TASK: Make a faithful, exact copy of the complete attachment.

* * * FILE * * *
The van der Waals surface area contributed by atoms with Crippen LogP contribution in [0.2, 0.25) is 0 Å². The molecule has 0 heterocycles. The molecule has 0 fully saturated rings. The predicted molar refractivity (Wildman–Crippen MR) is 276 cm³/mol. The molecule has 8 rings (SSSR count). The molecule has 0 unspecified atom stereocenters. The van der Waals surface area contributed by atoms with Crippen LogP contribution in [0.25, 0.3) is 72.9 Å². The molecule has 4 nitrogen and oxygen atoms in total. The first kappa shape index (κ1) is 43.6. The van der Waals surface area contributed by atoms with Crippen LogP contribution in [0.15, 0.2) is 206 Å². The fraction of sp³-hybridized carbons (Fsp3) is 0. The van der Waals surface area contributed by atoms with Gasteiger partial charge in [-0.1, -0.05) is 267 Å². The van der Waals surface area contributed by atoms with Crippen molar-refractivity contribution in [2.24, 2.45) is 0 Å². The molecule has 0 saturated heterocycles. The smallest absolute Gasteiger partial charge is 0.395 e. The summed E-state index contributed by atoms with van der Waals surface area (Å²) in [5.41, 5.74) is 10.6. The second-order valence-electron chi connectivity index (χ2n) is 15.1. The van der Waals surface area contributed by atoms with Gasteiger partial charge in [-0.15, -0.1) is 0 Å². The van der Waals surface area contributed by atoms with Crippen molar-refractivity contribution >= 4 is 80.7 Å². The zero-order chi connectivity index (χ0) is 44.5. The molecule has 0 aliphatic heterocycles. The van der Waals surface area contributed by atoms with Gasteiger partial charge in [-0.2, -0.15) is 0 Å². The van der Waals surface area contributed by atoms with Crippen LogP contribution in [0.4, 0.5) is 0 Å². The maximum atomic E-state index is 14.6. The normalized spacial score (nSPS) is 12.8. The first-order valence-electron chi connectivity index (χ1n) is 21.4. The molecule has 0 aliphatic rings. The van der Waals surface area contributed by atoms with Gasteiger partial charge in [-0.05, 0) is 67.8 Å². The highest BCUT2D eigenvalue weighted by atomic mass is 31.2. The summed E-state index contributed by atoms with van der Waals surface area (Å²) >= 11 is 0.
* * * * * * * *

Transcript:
The van der Waals surface area contributed by atoms with Crippen LogP contribution in [0.2, 0.25) is 0 Å². The molecule has 0 heterocycles. The molecule has 0 fully saturated rings. The predicted molar refractivity (Wildman–Crippen MR) is 276 cm³/mol. The molecule has 8 rings (SSSR count). The molecule has 0 unspecified atom stereocenters. The van der Waals surface area contributed by atoms with Crippen LogP contribution in [0.25, 0.3) is 72.9 Å². The molecule has 4 nitrogen and oxygen atoms in total. The first kappa shape index (κ1) is 43.6. The van der Waals surface area contributed by atoms with Crippen LogP contribution in [0.15, 0.2) is 206 Å². The fraction of sp³-hybridized carbons (Fsp3) is 0. The van der Waals surface area contributed by atoms with Gasteiger partial charge in [-0.1, -0.05) is 267 Å². The van der Waals surface area contributed by atoms with Crippen molar-refractivity contribution in [2.24, 2.45) is 0 Å². The molecule has 0 saturated heterocycles. The smallest absolute Gasteiger partial charge is 0.395 e. The summed E-state index contributed by atoms with van der Waals surface area (Å²) in [5.41, 5.74) is 10.6. The second-order valence-electron chi connectivity index (χ2n) is 15.1. The van der Waals surface area contributed by atoms with Gasteiger partial charge in [-0.15, -0.1) is 0 Å². The van der Waals surface area contributed by atoms with Crippen molar-refractivity contribution >= 4 is 80.7 Å². The zero-order chi connectivity index (χ0) is 44.5. The molecule has 0 aliphatic heterocycles. The van der Waals surface area contributed by atoms with Gasteiger partial charge in [-0.2, -0.15) is 0 Å². The van der Waals surface area contributed by atoms with Crippen LogP contribution in [0.4, 0.5) is 0 Å². The maximum atomic E-state index is 14.6. The normalized spacial score (nSPS) is 12.8. The first-order valence-electron chi connectivity index (χ1n) is 21.4. The molecule has 0 aliphatic rings. The van der Waals surface area contributed by atoms with Gasteiger partial charge in [-0.05, 0) is 67.8 Å². The highest BCUT2D eigenvalue weighted by atomic mass is 31.2. The summed E-state index contributed by atoms with van der Waals surface area (Å²) >= 11 is 0.